The one asterisk on Tesla’s patent giveaway
Tesla Motors (TSLA) CEO Elon Musk hopes the company’s great patent giveaway will be the carrot that will finally encourage large automakers to bring more electric vehicles to market. Will the automotive industry and its we-invented-it-here culture bite?
The luxury electric vehicle maker has, until now, closely held a compelling batch of patents related to its battery pack, car design, electrochemistry and automation, said Navigant Research analyst Sam Jaffe. For instance, the company designed its innovative battery pack around small format cylindrical lithium-ion cells, while the rest of the industry has stuck with large format prismatic cells.
“There’s no debate that the small cells are cheaper,” Jaffe said. “The large automakers may have hesitated to go to the small cells because of Tesla’s intellectual property patents. It would have been hard not to bump into them.”
The small cells might be cheaper, but they also require a lot of thermal cooling, sensors and wiring, Jaffe says. For instance, Tesla’s Model S 85 kWh battery packs have 7,100 individual batteries. Each one needs a wire welded to a busbar, which collects the current. That means thousands of weld points, versus the Chevrolet Volt large format battery pack, which has only 288 cells.
“One of Tesla’s most important patents dealt with the automation those welds,” Jaffe said. The electric automaker’s cell structure, safety engineering and battery monitoring are other innovative pieces of technology.
In releasing the patents, Tesla reduces the threat of patent lawsuits. But it’s unclear whether peer automakers would even engage with them.
“Automakers tend to suffer from the not-created-here syndrome,” Jaffe said. “The last thing they want is to be seen as using another company’s ideas or design.”
Musk met with BMW executives this week. The event has led to speculation over whether the two companies would share their respective technologies and give life to a new way of conducting business in the auto industry. BMW manufactures the electric i3 and plug-in hybrid i8, and many analysts consider the automaker a direct competitor to Tesla. (For more, watch our recent Fortune Tech Debate about the company.)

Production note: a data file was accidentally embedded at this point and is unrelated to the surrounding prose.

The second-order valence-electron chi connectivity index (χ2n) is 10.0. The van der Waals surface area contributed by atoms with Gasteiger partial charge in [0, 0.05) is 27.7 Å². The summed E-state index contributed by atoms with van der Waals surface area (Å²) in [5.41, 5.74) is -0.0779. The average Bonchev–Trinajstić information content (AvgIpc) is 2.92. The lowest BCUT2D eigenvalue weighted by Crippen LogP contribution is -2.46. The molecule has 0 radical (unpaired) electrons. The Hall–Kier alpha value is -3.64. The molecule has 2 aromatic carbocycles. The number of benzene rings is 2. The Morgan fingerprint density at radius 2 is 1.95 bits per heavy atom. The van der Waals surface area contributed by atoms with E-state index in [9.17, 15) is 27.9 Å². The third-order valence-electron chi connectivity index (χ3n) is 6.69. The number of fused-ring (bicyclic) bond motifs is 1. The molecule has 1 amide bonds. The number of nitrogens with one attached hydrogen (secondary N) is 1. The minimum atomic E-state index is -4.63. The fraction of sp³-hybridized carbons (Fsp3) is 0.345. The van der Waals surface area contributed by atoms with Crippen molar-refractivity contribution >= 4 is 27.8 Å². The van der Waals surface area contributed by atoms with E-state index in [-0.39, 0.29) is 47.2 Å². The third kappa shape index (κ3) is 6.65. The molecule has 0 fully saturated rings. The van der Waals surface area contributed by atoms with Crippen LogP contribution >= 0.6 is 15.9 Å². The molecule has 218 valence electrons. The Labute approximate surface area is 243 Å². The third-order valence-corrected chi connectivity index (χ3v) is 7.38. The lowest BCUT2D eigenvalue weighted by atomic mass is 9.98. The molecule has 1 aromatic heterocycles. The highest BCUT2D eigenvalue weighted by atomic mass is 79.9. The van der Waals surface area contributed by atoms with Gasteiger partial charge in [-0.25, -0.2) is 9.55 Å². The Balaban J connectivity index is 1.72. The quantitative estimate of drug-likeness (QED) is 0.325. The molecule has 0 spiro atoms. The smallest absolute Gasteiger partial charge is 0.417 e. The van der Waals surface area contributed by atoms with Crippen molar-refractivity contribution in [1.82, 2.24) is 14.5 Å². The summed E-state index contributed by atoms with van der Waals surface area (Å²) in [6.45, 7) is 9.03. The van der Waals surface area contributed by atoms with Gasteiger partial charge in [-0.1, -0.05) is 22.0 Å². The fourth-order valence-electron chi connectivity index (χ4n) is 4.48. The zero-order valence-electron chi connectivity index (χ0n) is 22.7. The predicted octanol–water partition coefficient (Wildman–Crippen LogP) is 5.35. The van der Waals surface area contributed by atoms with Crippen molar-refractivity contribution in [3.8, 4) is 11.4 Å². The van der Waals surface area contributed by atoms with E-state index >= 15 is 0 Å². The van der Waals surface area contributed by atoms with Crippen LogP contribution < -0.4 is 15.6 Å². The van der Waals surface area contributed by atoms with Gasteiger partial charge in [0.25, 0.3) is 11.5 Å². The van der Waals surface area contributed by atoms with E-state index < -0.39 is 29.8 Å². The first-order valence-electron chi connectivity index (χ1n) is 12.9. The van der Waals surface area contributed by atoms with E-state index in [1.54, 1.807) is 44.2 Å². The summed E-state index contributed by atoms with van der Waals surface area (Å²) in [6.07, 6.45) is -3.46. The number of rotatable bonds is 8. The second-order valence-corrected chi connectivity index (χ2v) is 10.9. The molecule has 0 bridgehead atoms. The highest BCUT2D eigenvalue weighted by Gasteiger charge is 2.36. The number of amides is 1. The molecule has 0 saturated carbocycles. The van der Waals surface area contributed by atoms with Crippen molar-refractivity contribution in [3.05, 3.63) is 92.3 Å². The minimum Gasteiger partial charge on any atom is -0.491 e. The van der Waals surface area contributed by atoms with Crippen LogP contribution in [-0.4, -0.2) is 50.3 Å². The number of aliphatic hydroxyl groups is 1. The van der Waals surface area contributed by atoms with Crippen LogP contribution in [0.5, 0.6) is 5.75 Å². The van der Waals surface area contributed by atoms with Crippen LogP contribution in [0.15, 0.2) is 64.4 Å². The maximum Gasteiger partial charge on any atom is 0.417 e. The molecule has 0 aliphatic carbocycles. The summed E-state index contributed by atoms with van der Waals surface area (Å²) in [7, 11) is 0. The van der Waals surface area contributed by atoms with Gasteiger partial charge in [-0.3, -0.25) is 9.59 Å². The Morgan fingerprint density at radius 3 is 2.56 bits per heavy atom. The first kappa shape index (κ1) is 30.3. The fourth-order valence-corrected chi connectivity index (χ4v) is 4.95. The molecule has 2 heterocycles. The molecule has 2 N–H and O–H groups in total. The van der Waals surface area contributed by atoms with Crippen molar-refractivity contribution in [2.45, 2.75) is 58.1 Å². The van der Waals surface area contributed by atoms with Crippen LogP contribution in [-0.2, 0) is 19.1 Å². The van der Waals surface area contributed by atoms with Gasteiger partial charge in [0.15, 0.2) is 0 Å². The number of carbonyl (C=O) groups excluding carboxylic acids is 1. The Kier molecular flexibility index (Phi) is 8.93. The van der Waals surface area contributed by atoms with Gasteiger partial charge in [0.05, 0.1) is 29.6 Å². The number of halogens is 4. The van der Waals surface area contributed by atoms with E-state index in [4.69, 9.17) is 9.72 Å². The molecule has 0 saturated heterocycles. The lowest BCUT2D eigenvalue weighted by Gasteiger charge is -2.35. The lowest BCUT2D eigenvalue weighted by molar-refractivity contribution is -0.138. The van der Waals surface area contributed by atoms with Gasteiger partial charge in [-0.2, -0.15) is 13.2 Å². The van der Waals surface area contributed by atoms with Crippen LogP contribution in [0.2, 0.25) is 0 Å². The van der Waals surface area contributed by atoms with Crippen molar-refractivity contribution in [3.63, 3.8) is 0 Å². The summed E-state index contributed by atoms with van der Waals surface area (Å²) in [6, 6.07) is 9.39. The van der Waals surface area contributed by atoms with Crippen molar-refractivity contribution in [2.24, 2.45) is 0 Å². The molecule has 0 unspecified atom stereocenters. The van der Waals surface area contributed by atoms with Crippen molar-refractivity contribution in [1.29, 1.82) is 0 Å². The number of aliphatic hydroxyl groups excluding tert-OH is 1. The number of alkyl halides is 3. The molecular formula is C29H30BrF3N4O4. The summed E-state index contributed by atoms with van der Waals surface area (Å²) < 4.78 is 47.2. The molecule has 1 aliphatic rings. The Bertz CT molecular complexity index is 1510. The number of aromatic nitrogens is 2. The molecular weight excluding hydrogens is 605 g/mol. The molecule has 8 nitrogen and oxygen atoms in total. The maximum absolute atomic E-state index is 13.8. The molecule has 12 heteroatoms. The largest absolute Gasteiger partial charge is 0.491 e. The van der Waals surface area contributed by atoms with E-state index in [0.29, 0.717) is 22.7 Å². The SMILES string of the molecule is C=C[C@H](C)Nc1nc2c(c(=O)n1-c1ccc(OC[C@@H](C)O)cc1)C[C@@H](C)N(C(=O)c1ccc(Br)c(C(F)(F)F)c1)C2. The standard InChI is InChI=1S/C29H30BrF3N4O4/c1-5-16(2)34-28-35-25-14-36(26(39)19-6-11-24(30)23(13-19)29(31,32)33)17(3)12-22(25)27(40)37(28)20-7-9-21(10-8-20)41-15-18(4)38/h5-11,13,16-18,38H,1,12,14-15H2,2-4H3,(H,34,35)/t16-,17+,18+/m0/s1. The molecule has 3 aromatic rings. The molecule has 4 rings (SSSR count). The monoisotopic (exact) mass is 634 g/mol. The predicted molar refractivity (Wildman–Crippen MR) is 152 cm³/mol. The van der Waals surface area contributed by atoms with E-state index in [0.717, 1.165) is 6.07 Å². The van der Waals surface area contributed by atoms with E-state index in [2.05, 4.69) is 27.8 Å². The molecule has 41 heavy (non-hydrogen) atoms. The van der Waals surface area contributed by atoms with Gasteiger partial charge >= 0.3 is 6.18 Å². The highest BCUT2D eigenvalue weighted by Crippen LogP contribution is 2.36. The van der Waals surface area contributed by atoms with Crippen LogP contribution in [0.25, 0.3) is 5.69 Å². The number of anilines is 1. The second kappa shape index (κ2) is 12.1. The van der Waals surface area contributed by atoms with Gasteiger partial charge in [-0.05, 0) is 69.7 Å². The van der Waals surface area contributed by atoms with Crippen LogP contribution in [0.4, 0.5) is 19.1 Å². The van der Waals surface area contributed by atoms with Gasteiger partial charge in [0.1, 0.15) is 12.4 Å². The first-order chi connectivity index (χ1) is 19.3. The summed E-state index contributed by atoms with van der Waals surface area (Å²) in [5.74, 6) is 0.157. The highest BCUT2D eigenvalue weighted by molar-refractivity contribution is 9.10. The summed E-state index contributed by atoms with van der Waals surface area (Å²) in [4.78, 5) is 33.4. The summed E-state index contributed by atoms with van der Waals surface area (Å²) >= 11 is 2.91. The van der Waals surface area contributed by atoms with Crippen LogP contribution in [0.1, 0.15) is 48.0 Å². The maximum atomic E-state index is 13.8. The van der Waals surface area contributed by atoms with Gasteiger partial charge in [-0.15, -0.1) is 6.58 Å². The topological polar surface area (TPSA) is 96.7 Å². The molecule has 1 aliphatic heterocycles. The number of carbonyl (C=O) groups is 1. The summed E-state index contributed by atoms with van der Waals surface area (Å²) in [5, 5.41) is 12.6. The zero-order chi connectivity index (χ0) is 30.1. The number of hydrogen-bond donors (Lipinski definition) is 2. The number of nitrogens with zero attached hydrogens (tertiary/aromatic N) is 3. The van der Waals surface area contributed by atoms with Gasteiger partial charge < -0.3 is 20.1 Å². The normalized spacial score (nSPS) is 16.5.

Tesla spokesman Simon Sproule stressed automakers have meetings like this all the time to share ideas and “what if” scenarios. “It’s totally normal daily business,” Sproule said.
Ford Motor Co. (F) wouldn’t say whether it would use Tesla’s technology. The company, which describes itself as the first and only automaker to have a dedicated open source hardware and software platform, said through a spokeswoman that it encourages the adoption of innovative technology across the industry. “We repeatedly have offered to widely license our patent technology to encourage expanded adoption, including our inflatable safety belt system, Roll Stability Control, “Surveillance mode” technology for police vehicles and our Belt-Minder system,” she said.
It’s an approach that works, said Simon Phipps, president of the Open Source Initiative. “It’s easier to innovate if you don’t have to ask for permission first,” he said, citing the open source software led to the Linux operating system that is behind Google’s Android mobile operating system, TomTom and Ubuntu. Others include Mozilla’s Firefox browser, the LibreOffice word processing suite, and the Apache web server that powers the Internet.
Musk is following those examples, Phipps said. “He’s applying the same principle to electric vehicles and by doing so, he’s likely to grow his market to the benefit of all, including his company,” he said, adding that an expansion of the electric vehicle market would not necessarily threaten Tesla.
“There’s room for Tesla and everybody else,” Jaffe said. “Tesla has proven that they really know how to design and manufacture a car, and in the luxury market, which is hard to do.”
Tesla’s open source stance is not unheard of the in the technology industry, according James Love, a partner and patent attorney with Oblon Spivak in Washington D.C.
“Tesla is essentially saying it won’t use its patents offensively, meaning it won’t sue,” he said. However, one clause in the Musk’s blog post released Thursday leaves the company some wiggle room—an asterisk, if you will, on a seemingly altruistic act.
“Tesla will not initiate patent lawsuits against anyone who, in good faith, wants to use our technology,” Musk wrote in a post entitled “All Our Patent Are Belong to You,” a name that gives homage to the early ‘90s video game Zero Wing.
“That good faith clause leaves open the possibility that Tesla could sue on the patents if they felt the infringer wasn’t acting in good faith, so in a sense they are using the patents defensively in this way,” Love said.
Other tech companies have made similar intellectual property moves. In 2012, Twitter announced its patents would only be used for defensive purposes. IBM (IBM) unlocked access to 500 of its software patents nearly a decade ago, however that hasn’t stopped the company from actively protecting its remaining patents. In January 2014, Twitter paid IBM $36 million for 900 patents in order to avoid a lawsuit.